Soldier gutted to be sent to isolated Army base, mother tells inquest
The mother of a soldier who died at an “isolated” Army barracks in Co Down shortly after serving in Afghanistan has questioned his posting there.
Lance Corporal James Ross, 30, from Leeds, was found hanged in a suspected suicide on December 8 2012 at Abercorn Barracks at Ballykinler.
Three months later, Rifleman Darren Mitchell, 20, from London, was also found hanged at the base.
Both had recently served in Afghanistan.
An inquest is taking place into their deaths at Ballymena Courthouse in Co Antrim.
Linda Ketcher said she did not believe it was acceptable that young men who had served in Afghanistan were sent to “isolated” barracks such as Ballykinler.
She said her son was “gutted” to be posted there and not closer to home after his second tour of Afghanistan from October 2011 to April 2012.
Mrs Ketcher said he confided in her about some incidents which upset him.
One involved a badly injured young girl, which she said he had found very distressing and had stayed with him.
“An Afghan man came running towards him carrying something in a blanket,” she told the inquest.
“As he approached the man opened the blanket, a little girl was in there who was badly injured.”
She described how he tried to help the child before alerting the medics to help her.
L/Cpl Ross’s sister Helen Thomas also gave evidence to say he was disturbed by this incident as the girl had reminded him of his niece and nephew.
Mrs Ketcher also questioned why there were two incidents where young men appeared to take their own lives within three months at Ballykinler.
“We are asking is there adequate care there?” she said.
She said her son found Ballykinler to be a cold and isolated place, and tried to keep himself busy by keeping fit and taking a number of courses.
But she said he was happy in his career and very pleased at his recent promotion to lance corporal.
“He found a career that he loved and was progressing well at it,” she said.
Mrs Ketcher said her son had been making plans to come home for a late Christmas and spend New Year’s Eve in Paris with his girlfriend.
She told the inquest that he had cancelled leave for Christmas to allow others with families and children to get it instead.
Mrs Ketcher said he told her to keep his presents under the tree so they could celebrate a late Christmas together.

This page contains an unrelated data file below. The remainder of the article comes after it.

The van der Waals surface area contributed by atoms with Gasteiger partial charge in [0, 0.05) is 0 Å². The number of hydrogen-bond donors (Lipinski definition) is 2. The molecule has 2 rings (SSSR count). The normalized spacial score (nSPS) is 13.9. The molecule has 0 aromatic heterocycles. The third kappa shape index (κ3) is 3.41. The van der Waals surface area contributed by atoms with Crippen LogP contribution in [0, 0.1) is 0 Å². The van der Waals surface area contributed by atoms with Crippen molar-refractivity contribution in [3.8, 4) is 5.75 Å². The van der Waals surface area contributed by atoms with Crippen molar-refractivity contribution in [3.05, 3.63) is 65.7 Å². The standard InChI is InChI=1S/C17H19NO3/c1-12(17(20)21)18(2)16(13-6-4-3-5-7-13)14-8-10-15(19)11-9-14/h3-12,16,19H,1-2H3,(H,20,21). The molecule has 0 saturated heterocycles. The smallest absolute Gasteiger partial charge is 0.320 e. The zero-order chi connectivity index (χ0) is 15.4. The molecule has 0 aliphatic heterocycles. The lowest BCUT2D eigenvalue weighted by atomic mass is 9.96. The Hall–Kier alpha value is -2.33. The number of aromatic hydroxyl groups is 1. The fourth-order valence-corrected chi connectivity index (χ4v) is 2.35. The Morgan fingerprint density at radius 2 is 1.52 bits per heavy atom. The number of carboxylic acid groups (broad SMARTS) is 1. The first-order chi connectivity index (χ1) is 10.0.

She said she last heard from her son on the Thursday before he died and they talked about a driving course he was to do.
“There was no sign that anything was wrong,” she told the inquest.
The inquest also heard from two of L/Cpl Ross’s friends, who said they received unusual phone calls from him in the weeks before he died.
Giving evidence via video link from a Leeds court, Emma Jackson said he told her that he was not enjoying being based in Northern Ireland, saying there was “nowt to do”, adding that overall he seemed bored.
The inquest heard that due to security concerns, soldiers were unable to socialise in nearby towns and instead had to go to Belfast or Lisburn, a trip that cost £40 each way in a taxi.
Mrs Jackson said L/Cpl Ross told her that he had been demoted after taking a group of junior ranked men for a run on the beach in Ballykinler and a swim in the sea.
“It didn’t make sense. I didn’t think he seemed very well, seemed quite manic and was not listening to me,” she told the inquest.
“Whatever the truth of what had happened, I have no doubt he genuinely believed he had been demoted.”
She added that she was surprised when she attended his funeral that he was buried as a lance corporal.
James Kerr gave evidence to the inquest via a statement that L/Cpl Ross told him over the phone that they were “going to take his stripe off him”.
He said during the phone call L/Cpl Ross had told him he had made men do press-ups in the sea.
Mr Kerr added that he felt it was a “bit harsh to be demoted for that”.
The last resident battalion moved out of Ballykinler in 2014.
The inquest continues.